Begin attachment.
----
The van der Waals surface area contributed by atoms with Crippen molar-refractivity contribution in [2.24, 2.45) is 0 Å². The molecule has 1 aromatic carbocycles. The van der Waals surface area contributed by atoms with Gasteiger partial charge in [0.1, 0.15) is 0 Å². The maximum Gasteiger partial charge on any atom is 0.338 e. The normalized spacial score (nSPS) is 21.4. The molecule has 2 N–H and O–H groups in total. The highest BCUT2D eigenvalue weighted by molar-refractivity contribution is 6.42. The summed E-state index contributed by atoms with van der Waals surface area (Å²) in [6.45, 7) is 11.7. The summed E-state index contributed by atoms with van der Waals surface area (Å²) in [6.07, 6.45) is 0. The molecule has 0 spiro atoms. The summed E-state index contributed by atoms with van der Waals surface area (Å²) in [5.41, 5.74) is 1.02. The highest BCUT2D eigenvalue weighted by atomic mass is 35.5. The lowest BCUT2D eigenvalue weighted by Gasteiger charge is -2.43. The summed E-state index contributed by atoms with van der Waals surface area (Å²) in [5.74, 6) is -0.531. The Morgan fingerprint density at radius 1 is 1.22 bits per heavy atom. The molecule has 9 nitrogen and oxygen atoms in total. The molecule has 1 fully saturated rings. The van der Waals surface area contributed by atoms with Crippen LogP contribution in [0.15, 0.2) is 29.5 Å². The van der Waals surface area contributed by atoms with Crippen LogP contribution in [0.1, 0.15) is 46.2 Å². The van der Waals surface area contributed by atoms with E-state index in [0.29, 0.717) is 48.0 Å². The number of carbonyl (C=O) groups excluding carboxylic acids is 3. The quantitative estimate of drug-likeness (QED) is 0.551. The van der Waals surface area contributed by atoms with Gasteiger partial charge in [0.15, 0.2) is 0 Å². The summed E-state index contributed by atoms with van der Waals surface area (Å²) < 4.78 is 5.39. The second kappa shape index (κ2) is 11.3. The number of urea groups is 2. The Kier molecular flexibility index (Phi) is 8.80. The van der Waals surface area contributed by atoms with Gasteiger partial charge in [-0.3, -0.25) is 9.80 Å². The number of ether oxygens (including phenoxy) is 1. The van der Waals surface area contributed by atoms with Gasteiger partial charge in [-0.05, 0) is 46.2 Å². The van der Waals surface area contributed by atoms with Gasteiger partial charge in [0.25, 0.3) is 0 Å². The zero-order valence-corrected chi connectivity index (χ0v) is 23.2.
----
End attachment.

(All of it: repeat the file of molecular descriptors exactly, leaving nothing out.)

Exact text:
The van der Waals surface area contributed by atoms with Crippen molar-refractivity contribution in [2.24, 2.45) is 0 Å². The molecule has 1 aromatic carbocycles. The van der Waals surface area contributed by atoms with Gasteiger partial charge in [0.1, 0.15) is 0 Å². The maximum Gasteiger partial charge on any atom is 0.338 e. The normalized spacial score (nSPS) is 21.4. The molecule has 2 N–H and O–H groups in total. The highest BCUT2D eigenvalue weighted by molar-refractivity contribution is 6.42. The summed E-state index contributed by atoms with van der Waals surface area (Å²) in [6.45, 7) is 11.7. The summed E-state index contributed by atoms with van der Waals surface area (Å²) in [6.07, 6.45) is 0. The molecule has 0 spiro atoms. The summed E-state index contributed by atoms with van der Waals surface area (Å²) in [5.41, 5.74) is 1.02. The highest BCUT2D eigenvalue weighted by atomic mass is 35.5. The lowest BCUT2D eigenvalue weighted by Gasteiger charge is -2.43. The summed E-state index contributed by atoms with van der Waals surface area (Å²) in [5.74, 6) is -0.531. The Morgan fingerprint density at radius 1 is 1.22 bits per heavy atom. The molecule has 9 nitrogen and oxygen atoms in total. The molecule has 1 fully saturated rings. The van der Waals surface area contributed by atoms with Crippen LogP contribution in [0.15, 0.2) is 29.5 Å². The van der Waals surface area contributed by atoms with Crippen LogP contribution in [0.1, 0.15) is 46.2 Å². The van der Waals surface area contributed by atoms with E-state index in [0.29, 0.717) is 48.0 Å². The number of carbonyl (C=O) groups excluding carboxylic acids is 3. The quantitative estimate of drug-likeness (QED) is 0.551. The van der Waals surface area contributed by atoms with Gasteiger partial charge in [0.15, 0.2) is 0 Å². The summed E-state index contributed by atoms with van der Waals surface area (Å²) < 4.78 is 5.39. The second kappa shape index (κ2) is 11.3. The number of urea groups is 2. The Kier molecular flexibility index (Phi) is 8.80. The van der Waals surface area contributed by atoms with Gasteiger partial charge in [-0.3, -0.25) is 9.80 Å². The number of ether oxygens (including phenoxy) is 1. The van der Waals surface area contributed by atoms with Gasteiger partial charge in [-0.05, 0) is 46.2 Å². The van der Waals surface area contributed by atoms with Gasteiger partial charge in [0.25, 0.3) is 0 Å². The zero-order valence-corrected chi connectivity index (χ0v) is 23.2.